Currently, broader markets are having lots of “worst since” as well as “best since” days. It is still somewhat early to estimate how the wide-spreading coronavirus will impact global economies and tech stocks like Microsoft.

Microsoft’s beta stands at 0.99. Thus it moves in tandem with the stock market. In these rather uncertain times, we can, on average, expect MSFT shares to be a proxy for the overall market.

So should you ignore the short-term volatility that may stay with us for a while? If you’re a long-term investor who currently holds Microsoft stock, you may want to hold on to your position.

Alternatively, if you’ve experienced with options, you may also consider using a covered call strategy with, for example, a May 15-expiry. An ATM covered call would enable you to benefit from any up move until then.

It’d also give you enough time to evaluate the Q3 earnings due in several weeks. And you’d also have some downside protection in case of a further decline in MSFT stock.

The Bottom Line on Microsoft Stock

Microsoft management has a long track record of success. And the long-term stock price increase reflects that. Despite the recent sell-off, over the past year, the stock is up about 30%. In the years ahead, I believe the price of MSFT stock is going to rise much more.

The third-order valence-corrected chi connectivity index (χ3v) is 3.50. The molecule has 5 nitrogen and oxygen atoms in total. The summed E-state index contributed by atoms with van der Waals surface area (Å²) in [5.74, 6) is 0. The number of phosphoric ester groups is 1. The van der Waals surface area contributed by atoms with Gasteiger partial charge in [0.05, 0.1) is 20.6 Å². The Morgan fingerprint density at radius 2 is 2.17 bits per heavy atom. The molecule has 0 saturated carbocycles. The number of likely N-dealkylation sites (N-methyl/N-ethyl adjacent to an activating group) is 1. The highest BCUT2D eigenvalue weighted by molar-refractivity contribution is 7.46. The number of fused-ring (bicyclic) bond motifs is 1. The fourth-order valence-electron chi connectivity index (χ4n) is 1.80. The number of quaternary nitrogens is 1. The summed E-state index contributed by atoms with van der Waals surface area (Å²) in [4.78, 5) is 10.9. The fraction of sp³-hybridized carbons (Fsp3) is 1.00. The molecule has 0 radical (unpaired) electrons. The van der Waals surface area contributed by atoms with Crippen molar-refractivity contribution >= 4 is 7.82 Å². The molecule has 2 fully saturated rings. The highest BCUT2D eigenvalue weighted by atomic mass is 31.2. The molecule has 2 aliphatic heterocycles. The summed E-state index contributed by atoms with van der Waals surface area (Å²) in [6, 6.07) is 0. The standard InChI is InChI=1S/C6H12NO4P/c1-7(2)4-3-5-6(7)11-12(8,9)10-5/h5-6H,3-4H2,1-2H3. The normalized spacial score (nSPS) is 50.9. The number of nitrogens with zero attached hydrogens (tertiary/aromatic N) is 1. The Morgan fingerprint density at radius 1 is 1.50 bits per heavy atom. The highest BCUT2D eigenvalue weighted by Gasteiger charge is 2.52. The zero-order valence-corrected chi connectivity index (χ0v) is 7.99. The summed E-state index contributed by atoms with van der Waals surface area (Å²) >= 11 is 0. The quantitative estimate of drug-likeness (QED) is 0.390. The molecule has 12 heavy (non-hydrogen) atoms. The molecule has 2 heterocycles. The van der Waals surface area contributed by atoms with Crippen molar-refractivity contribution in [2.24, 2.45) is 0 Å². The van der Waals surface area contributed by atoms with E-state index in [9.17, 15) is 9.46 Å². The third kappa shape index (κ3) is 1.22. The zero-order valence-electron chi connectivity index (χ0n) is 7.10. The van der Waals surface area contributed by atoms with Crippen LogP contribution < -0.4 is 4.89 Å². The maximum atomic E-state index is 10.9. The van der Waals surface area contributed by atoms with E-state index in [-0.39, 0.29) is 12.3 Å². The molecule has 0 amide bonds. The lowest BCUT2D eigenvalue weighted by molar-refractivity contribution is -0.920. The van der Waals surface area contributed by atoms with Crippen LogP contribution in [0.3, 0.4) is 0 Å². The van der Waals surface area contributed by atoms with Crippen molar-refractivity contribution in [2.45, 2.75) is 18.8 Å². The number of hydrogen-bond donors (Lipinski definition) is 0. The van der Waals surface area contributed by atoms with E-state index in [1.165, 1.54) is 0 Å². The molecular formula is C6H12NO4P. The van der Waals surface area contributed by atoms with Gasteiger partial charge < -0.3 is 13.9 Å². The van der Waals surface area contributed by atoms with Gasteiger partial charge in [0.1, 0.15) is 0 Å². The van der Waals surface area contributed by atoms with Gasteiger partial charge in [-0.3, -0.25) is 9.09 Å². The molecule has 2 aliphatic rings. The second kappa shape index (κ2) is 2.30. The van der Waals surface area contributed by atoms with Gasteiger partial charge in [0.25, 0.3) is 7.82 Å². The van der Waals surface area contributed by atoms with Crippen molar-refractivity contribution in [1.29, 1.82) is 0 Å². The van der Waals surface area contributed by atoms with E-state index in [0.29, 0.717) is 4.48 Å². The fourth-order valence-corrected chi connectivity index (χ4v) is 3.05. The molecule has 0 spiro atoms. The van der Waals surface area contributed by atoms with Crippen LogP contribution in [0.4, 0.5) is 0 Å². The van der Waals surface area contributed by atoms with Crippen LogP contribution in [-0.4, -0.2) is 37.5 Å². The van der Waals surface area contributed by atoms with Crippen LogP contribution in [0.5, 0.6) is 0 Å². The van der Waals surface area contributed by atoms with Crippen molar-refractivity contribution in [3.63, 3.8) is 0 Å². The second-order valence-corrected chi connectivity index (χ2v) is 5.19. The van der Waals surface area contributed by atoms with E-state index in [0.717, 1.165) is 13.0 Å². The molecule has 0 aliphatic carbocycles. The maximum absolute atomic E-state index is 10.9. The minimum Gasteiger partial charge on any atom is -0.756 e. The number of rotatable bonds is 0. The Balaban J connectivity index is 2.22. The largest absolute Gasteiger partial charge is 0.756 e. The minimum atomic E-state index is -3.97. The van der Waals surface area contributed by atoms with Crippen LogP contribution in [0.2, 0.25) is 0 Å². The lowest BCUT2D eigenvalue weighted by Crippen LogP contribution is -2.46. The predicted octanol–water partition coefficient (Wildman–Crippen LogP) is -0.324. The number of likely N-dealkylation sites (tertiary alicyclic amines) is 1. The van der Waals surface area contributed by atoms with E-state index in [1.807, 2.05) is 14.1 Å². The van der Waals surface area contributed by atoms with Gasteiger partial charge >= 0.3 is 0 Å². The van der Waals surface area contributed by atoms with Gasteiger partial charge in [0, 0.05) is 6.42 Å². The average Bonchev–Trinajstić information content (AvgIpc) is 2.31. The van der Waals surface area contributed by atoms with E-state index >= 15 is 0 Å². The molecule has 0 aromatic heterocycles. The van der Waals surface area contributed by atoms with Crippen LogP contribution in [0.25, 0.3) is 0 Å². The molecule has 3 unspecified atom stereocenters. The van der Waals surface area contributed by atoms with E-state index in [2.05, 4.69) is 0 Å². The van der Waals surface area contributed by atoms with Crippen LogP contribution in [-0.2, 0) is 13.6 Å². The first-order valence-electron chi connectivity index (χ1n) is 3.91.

Recent research by Robert McGee of Fayetteville State University has compared Microsoft’s revenue with the GDP of 185 nations, including the U.S. If Microsoft were a sovereign country, it’d rank number 58. I’d not bet against such a performance.

However, in the coming weeks, the shares may still stay under pressure along with the markets globally. If you’d still like to have exposure to Microsoft stock, but don’t want to have the full volatility that may come with it, you may instead consider investing in an exchange-traded fund (ETF). Examples of such an ETF would include the Technology Select Sector SPDR Fund (NYSEARCA:XLK),  iShares U.S. Technology ETF (NYSEARCA:IYW) or Vanguard Information Technology ETF (NYSEARCA:VGT).

Tezcan Gecgil has worked in investment management for over two decades in the U.S. and U.K. In addition to formal higher education in the field, she has also completed all 3 levels of the Chartered Market Technician (CMT) examination. Her passion is for options trading based on technical analysis of fundamentally strong companies. She especially enjoys setting up weekly covered calls for income generation. As of this writing, Tezcan Gecgil did not hold a position in any of the aforementioned securities.